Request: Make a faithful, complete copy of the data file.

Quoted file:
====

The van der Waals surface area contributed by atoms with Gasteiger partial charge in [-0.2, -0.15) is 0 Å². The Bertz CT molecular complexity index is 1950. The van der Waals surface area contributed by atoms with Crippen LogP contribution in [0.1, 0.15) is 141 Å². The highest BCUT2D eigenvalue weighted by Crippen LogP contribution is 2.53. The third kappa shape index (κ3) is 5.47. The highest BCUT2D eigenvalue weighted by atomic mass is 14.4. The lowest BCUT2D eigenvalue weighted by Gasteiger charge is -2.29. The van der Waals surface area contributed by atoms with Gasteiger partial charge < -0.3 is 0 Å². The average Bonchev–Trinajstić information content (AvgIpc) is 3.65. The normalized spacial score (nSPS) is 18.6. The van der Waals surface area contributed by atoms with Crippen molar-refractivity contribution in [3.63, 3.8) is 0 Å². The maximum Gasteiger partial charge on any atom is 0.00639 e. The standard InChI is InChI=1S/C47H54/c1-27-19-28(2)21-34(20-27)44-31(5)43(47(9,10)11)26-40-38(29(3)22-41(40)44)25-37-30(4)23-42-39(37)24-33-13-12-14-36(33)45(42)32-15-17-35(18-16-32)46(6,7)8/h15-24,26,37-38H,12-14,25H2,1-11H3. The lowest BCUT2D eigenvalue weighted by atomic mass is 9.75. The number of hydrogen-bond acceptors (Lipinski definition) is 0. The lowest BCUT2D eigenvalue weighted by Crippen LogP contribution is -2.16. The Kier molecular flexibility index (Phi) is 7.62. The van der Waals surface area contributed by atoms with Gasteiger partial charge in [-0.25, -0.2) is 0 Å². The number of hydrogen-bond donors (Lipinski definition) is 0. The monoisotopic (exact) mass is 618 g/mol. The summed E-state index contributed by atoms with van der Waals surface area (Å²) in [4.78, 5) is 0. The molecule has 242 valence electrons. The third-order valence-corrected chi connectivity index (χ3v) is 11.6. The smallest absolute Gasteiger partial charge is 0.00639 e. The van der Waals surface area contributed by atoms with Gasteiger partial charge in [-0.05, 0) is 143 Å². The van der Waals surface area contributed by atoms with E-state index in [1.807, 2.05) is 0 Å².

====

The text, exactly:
The van der Waals surface area contributed by atoms with Gasteiger partial charge in [-0.2, -0.15) is 0 Å². The Bertz CT molecular complexity index is 1950. The van der Waals surface area contributed by atoms with Crippen LogP contribution in [0.1, 0.15) is 141 Å². The highest BCUT2D eigenvalue weighted by Crippen LogP contribution is 2.53. The third kappa shape index (κ3) is 5.47. The highest BCUT2D eigenvalue weighted by atomic mass is 14.4. The lowest BCUT2D eigenvalue weighted by Gasteiger charge is -2.29. The van der Waals surface area contributed by atoms with Gasteiger partial charge < -0.3 is 0 Å². The average Bonchev–Trinajstić information content (AvgIpc) is 3.65. The normalized spacial score (nSPS) is 18.6. The van der Waals surface area contributed by atoms with Crippen molar-refractivity contribution in [3.63, 3.8) is 0 Å². The maximum Gasteiger partial charge on any atom is 0.00639 e. The standard InChI is InChI=1S/C47H54/c1-27-19-28(2)21-34(20-27)44-31(5)43(47(9,10)11)26-40-38(29(3)22-41(40)44)25-37-30(4)23-42-39(37)24-33-13-12-14-36(33)45(42)32-15-17-35(18-16-32)46(6,7)8/h15-24,26,37-38H,12-14,25H2,1-11H3. The lowest BCUT2D eigenvalue weighted by atomic mass is 9.75. The number of hydrogen-bond acceptors (Lipinski definition) is 0. The lowest BCUT2D eigenvalue weighted by Crippen LogP contribution is -2.16. The Kier molecular flexibility index (Phi) is 7.62. The van der Waals surface area contributed by atoms with Gasteiger partial charge in [-0.25, -0.2) is 0 Å². The number of hydrogen-bond donors (Lipinski definition) is 0. The monoisotopic (exact) mass is 618 g/mol. The summed E-state index contributed by atoms with van der Waals surface area (Å²) in [4.78, 5) is 0. The molecule has 242 valence electrons. The third-order valence-corrected chi connectivity index (χ3v) is 11.6. The smallest absolute Gasteiger partial charge is 0.00639 e. The van der Waals surface area contributed by atoms with Gasteiger partial charge in [-0.05, 0) is 143 Å². The van der Waals surface area contributed by atoms with E-state index in [1.807, 2.05) is 0 Å².